But Lydia has her own theory.

“I ate a lot of fish during the pregnancy,” she joked.

The TUE has allowed Laurent to complete his course faster than other students.

“That is not unusual,” said Sjoerd Hulshof, education director of the TUE bachelor’s degree in electrical engineering, in a statement.

“Special students that have good reasons for doing so can arrange an adjusted schedule. In much the same way we help students who participate in top sport.”

Hulshof said Laurent is “simply extraordinary” and praised the youngster.

“Laurent is the fastest student we have ever had here,” he said. “Not only is he hyper intelligent but also a very sympathetic boy.”

Laurent told CNN his favorite subject is electrical engineering and he’s also “going to study a bit of medicine.”

His progress has not gone unnoticed and he is already being sought out by prestigious universities around the world, although Laurent’s family wouldn’t be drawn on naming which of them he is considering for his PhD.

“The absorption of information is no problem for Laurent,” said his father.

“I think the focus will be on research and applying the knowledge to discover new things.”

While Laurent is evidently able to learn faster than most, his parents are being careful to let him enjoy himself too.

“We don’t want him to get too serious. He does whatever he likes,” said Alexander. “We need to find a balance between being a child and his talents.”

Laurent said he enjoys playing with his dog Sammy and playing on his phone, like many young people.

However, unlike most 9-year-olds, he has already worked out what he wants to do with his life: develop artificial organs.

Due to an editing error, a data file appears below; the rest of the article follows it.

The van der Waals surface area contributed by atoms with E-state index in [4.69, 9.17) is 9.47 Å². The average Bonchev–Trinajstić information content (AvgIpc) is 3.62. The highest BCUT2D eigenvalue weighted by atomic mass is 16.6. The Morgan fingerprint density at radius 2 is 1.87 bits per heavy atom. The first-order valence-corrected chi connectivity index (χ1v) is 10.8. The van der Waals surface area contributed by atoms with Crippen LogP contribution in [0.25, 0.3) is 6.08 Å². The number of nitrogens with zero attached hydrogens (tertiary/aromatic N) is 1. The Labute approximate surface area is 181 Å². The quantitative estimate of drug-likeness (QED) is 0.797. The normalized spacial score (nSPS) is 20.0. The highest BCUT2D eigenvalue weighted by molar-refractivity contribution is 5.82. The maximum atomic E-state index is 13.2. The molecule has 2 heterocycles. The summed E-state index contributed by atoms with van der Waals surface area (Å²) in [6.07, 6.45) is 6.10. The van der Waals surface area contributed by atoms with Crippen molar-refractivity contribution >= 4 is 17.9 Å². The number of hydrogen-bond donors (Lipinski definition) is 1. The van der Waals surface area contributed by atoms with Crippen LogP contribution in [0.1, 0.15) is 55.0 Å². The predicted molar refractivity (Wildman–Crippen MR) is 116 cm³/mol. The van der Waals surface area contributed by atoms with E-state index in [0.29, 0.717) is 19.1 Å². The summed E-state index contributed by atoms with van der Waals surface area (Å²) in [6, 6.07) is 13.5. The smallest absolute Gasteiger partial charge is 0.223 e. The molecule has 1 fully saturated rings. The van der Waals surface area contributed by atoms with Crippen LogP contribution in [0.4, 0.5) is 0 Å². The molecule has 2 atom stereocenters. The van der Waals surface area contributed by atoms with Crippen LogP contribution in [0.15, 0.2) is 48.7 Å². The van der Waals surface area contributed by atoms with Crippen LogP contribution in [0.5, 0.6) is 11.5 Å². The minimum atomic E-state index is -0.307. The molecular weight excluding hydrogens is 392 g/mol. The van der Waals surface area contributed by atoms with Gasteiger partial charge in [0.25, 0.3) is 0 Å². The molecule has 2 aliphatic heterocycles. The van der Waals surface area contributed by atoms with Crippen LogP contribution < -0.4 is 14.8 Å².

In the meantime, Laurent has to finish his bachelor’s degree and choose which academic institution will play host to the next stage in his remarkable journey.

Before that, he plans on taking a vacation to Japan for an undoubtedly well-deserved break.

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New award to honor arts and activism named after Lena Horne




Lena Horne

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Gang members slam BMW into rival and his 8-year-old son in Harlem




Gang members slam BMW into rival and his 8-year-old son in Harlem

Two gangbangers aimed their BMW like a missile at a father and his 8-year-old son on a Harlem sidewalk in a horrifying incident captured by video distributed by police Thursday.

The BMW — driven by a man police believe is a member of the Gorilla Stone Bloods Gang — was zeroed in on the father, a rival gang member, said cops.

Around 3:45 p.m. Nov. 6, the boy and his father were walking on W. 112th St. by Adam Clayton Powell Jr. Blvd. when the BMW jumped the sidewalk and slammed into them both, said cops.

Father and son were both knocked through a gate.

The BMW driver then backed up — and its driver and passenger, also believed to be a gang member, jumped out of the car and ran toward the father and the son.

One of the attackers slashed the father, identified by sources as 32-year-old Brian McIntosh, who’s served prison time for robbery and bail jumping.

McIntosh and his son went to Harlem Hospital. Miraculously, the boy escaped serious harm.

McIntosh was so adamant about refusing to help police catch his attackers that the young boy’s mother had to file a police report alleging he was the victim of a crime, police sources said.

Cops released video of the attack, and ask anyone with information about the suspects to call Crime Stoppers at (800) 577-TIPS.